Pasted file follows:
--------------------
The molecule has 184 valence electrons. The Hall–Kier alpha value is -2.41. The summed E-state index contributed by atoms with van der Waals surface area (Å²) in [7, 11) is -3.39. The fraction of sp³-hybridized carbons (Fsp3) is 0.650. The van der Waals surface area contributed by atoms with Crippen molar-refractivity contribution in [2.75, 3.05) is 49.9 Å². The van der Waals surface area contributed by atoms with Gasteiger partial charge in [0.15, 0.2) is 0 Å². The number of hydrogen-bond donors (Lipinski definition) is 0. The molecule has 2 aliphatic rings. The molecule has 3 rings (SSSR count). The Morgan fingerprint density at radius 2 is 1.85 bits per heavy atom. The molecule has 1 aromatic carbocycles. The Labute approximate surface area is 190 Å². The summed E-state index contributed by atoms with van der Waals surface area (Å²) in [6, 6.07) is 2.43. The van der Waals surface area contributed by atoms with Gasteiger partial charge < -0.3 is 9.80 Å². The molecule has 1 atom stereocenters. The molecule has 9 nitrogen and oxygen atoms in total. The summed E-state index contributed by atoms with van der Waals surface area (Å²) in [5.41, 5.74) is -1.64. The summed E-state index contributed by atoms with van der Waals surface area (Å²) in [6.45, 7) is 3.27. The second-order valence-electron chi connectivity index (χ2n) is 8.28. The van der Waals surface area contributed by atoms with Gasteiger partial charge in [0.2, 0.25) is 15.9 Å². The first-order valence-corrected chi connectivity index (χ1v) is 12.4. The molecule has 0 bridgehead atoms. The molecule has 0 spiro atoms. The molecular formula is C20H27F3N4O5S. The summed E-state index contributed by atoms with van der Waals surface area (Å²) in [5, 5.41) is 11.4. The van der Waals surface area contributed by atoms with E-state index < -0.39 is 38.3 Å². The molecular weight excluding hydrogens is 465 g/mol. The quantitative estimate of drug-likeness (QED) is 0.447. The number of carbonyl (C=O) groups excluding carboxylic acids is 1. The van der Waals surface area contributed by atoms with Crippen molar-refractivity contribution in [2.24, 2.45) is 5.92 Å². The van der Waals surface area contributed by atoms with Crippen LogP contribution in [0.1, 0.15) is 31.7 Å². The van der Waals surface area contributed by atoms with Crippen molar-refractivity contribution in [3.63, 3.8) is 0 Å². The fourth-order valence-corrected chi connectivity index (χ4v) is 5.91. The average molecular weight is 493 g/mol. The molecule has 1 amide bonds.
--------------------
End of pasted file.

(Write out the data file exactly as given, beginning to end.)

The molecule has 184 valence electrons. The Hall–Kier alpha value is -2.41. The summed E-state index contributed by atoms with van der Waals surface area (Å²) in [7, 11) is -3.39. The fraction of sp³-hybridized carbons (Fsp3) is 0.650. The van der Waals surface area contributed by atoms with Crippen molar-refractivity contribution in [2.75, 3.05) is 49.9 Å². The van der Waals surface area contributed by atoms with Gasteiger partial charge in [0.15, 0.2) is 0 Å². The number of hydrogen-bond donors (Lipinski definition) is 0. The molecule has 2 aliphatic rings. The molecule has 3 rings (SSSR count). The Morgan fingerprint density at radius 2 is 1.85 bits per heavy atom. The molecule has 1 aromatic carbocycles. The Labute approximate surface area is 190 Å². The summed E-state index contributed by atoms with van der Waals surface area (Å²) in [6, 6.07) is 2.43. The van der Waals surface area contributed by atoms with Gasteiger partial charge < -0.3 is 9.80 Å². The molecule has 1 atom stereocenters. The molecule has 9 nitrogen and oxygen atoms in total. The summed E-state index contributed by atoms with van der Waals surface area (Å²) in [5.41, 5.74) is -1.64. The summed E-state index contributed by atoms with van der Waals surface area (Å²) in [6.45, 7) is 3.27. The second-order valence-electron chi connectivity index (χ2n) is 8.28. The van der Waals surface area contributed by atoms with Gasteiger partial charge in [0.2, 0.25) is 15.9 Å². The first-order valence-corrected chi connectivity index (χ1v) is 12.4. The molecule has 0 bridgehead atoms. The molecule has 0 spiro atoms. The molecular formula is C20H27F3N4O5S. The summed E-state index contributed by atoms with van der Waals surface area (Å²) in [5, 5.41) is 11.4. The van der Waals surface area contributed by atoms with E-state index < -0.39 is 38.3 Å². The molecular weight excluding hydrogens is 465 g/mol. The quantitative estimate of drug-likeness (QED) is 0.447. The number of carbonyl (C=O) groups excluding carboxylic acids is 1. The van der Waals surface area contributed by atoms with Crippen molar-refractivity contribution in [2.24, 2.45) is 5.92 Å². The van der Waals surface area contributed by atoms with Crippen LogP contribution in [0.1, 0.15) is 31.7 Å². The van der Waals surface area contributed by atoms with Crippen molar-refractivity contribution in [3.63, 3.8) is 0 Å². The fourth-order valence-corrected chi connectivity index (χ4v) is 5.91. The average molecular weight is 493 g/mol. The molecule has 1 amide bonds.